Let us be clear what Keen's job was. She and the rest of her commission are not charged with ensuring that all Canadians lead happy and healthy lives. Even Harper might find that task difficult.
Rather her job, as specified in the Nuclear Safety and Control Act, was to ensure that radioactive material was created and used safely.
Two years ago, Keen's commission renewed Atomic Energy of Canada Ltd.'s operating licence for a reactor at Chalk River that produces medical isotopes. As a condition of licensing, AECL was required to upgrade safety systems on the 50-year-old reactor by installing two new pumps.
During a routine inspection last November, inspectors found the pumps still hadn't been installed. Which is why AECL shut the reactor down.
For a while, no one noticed. Then media stories began to appear suggesting that the country faced a severe isotope shortage that could lead to some medical tests and treatments being delayed.
It's probably worth noting that there is no record of anyone's health being harmed during this so-called crisis. It's also worth noting that by the time politicians became involved, AECL had already successfully installed one of the required backup pumps and was readying the second. On Dec. 11, an AECL official told the Commons that the necessary safety upgrades could be completed with just 16 more days of reactor down time.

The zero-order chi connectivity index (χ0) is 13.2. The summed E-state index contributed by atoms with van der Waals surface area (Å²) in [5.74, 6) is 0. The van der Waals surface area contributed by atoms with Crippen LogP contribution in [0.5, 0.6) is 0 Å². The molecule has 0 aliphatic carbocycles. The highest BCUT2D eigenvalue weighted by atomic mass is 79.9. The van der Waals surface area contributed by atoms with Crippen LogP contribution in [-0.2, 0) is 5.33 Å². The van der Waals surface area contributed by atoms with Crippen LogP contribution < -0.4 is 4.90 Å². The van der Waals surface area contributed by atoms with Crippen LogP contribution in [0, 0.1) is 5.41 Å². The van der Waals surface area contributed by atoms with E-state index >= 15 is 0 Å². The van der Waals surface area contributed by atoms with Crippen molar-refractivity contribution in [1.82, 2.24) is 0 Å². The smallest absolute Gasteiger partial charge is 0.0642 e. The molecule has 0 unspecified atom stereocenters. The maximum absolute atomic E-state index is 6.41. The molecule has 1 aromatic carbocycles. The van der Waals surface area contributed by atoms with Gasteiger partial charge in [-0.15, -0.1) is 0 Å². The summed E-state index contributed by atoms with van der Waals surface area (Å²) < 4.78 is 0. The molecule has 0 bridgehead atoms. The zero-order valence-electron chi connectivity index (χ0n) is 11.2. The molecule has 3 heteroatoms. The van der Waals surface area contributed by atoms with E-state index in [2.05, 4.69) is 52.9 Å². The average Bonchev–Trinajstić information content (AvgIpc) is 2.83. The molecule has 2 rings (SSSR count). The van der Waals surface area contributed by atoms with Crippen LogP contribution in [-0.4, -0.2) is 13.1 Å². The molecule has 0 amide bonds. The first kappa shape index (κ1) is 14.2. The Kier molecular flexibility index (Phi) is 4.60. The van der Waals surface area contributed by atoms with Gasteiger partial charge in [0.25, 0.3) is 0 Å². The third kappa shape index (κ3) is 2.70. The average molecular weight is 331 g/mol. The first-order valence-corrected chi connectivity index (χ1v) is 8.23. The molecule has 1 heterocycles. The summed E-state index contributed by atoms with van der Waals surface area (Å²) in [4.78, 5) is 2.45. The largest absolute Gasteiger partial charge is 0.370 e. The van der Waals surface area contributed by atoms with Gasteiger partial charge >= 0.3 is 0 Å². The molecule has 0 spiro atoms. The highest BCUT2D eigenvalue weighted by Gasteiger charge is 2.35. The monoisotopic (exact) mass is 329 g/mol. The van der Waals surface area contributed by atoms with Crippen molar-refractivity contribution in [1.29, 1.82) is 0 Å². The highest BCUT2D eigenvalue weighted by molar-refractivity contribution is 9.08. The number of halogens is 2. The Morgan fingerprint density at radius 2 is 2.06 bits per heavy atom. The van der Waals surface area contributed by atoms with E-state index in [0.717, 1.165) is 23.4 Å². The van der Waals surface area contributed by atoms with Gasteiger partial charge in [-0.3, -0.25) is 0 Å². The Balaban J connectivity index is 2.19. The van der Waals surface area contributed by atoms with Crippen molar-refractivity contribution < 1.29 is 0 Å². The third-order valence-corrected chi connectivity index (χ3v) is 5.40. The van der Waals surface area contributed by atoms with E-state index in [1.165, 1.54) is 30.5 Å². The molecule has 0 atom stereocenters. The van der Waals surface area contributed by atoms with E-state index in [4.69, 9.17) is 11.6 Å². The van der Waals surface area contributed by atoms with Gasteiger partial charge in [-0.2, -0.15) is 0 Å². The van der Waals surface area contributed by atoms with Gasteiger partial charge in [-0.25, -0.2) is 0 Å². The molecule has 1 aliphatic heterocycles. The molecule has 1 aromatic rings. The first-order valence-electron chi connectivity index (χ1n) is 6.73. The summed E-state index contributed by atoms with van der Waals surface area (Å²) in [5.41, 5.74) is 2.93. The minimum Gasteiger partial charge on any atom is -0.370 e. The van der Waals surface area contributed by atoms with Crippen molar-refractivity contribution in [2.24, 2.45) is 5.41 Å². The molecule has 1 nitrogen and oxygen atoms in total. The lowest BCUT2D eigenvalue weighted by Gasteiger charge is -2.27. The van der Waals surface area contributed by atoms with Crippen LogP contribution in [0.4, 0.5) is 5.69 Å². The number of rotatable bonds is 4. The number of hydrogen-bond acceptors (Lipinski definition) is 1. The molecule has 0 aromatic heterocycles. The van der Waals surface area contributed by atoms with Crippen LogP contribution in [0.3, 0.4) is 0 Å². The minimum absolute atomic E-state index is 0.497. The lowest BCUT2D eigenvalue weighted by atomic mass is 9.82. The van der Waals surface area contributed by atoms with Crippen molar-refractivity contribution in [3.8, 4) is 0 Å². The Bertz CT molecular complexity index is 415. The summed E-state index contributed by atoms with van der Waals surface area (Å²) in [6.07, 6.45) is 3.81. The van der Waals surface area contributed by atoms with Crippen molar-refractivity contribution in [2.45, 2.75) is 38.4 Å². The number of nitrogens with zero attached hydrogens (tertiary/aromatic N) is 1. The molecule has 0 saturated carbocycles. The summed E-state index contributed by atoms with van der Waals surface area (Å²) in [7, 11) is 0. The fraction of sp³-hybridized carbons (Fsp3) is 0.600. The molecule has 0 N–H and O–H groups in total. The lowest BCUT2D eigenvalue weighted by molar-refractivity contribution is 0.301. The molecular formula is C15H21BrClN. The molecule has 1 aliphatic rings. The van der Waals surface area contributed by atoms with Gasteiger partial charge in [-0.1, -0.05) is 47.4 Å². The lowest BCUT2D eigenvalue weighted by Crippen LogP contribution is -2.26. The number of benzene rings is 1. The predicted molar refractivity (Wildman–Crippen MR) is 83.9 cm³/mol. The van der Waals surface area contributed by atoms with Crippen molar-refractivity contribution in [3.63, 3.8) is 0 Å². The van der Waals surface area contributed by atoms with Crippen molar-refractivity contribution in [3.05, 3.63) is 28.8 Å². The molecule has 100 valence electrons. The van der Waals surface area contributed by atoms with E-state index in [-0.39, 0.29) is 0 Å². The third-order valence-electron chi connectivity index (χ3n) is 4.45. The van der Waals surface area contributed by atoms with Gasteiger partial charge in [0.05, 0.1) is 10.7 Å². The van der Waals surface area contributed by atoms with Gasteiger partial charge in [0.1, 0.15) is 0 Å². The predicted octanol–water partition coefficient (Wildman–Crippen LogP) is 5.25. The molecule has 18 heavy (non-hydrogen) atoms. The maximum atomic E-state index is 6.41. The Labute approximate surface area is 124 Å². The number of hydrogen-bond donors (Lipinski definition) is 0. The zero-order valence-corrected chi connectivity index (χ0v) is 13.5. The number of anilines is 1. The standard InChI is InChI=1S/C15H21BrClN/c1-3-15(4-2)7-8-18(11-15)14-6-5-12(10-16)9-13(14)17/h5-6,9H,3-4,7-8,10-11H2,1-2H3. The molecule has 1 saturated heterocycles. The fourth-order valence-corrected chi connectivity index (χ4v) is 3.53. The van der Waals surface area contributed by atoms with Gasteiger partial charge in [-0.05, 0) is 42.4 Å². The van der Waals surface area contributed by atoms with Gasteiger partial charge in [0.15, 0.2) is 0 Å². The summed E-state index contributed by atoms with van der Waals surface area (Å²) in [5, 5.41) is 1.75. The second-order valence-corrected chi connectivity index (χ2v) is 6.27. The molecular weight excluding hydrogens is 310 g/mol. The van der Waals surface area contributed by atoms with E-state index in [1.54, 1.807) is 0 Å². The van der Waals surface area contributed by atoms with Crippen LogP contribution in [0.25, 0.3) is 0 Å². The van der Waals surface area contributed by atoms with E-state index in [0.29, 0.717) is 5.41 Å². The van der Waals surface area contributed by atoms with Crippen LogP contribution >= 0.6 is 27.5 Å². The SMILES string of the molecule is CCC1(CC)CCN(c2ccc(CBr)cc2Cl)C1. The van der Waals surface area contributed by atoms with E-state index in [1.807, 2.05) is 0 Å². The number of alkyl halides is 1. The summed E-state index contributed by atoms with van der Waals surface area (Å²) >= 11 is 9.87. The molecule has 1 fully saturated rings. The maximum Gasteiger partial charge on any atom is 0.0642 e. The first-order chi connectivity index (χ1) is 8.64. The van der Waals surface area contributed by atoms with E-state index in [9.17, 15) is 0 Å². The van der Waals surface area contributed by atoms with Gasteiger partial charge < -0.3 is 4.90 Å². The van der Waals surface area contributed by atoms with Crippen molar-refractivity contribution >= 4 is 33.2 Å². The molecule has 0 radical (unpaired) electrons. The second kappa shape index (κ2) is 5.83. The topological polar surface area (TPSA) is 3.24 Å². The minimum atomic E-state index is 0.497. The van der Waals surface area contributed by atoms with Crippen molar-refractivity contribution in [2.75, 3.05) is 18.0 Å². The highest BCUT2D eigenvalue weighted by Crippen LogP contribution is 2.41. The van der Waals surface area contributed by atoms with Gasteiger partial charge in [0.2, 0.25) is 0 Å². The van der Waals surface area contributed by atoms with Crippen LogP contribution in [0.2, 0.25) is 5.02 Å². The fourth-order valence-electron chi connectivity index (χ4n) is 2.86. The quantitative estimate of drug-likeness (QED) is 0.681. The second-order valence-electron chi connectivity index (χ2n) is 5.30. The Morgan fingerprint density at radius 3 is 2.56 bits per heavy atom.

Nonetheless, the three opposition parties short-sighted as always eagerly supported the government's decision to pass an emergency law that allowed the reactor to reopen before it was safe.
Now those same opposition parties seem surprised that the government has fired the regulator that they helped to undercut.
The government's case, articulated by Natural Resources Minister Gary Lunn at a Commons committee, is that it was Keen's job to get Chalk River up and running. In fact, as the minister responsible for AECL, that task belonged to him. Her job under the law was to set and enforce nuclear safety standards which she did.
The exact nature of the government's game is unclear. Green Leader Elizabeth May is probably close to the truth when she says Harper is trying to defang the regulatory watchdog at the behest of Canada's nuclear industry. Keen and AECL already were at loggerheads, particularly over her insistence that its new reactors be strong enough to withstand the impact of a large plane crash (a not unreasonable requirement in the post 9/11 world).
Certainly, Lunn's arguments made little sense. He characterized AECL's failure to meet the regulator's safety standards as a "dispute" between two agencies which is rather like suggesting that someone who breaks the law is having a "dispute" with the convicting judge. He also insisted the issue was one of "licensing" rather than safety, even though the entire point of licensing a nuclear reactor is to ensure its safe operation.
And he made the disturbing claim, not reflected in law, that the government has the right to fire this and any future head of the nuclear regulatory commission at will and without cause.
All of which would render impotent a quasi-judicial commission that until now at least has existed for a very good reason.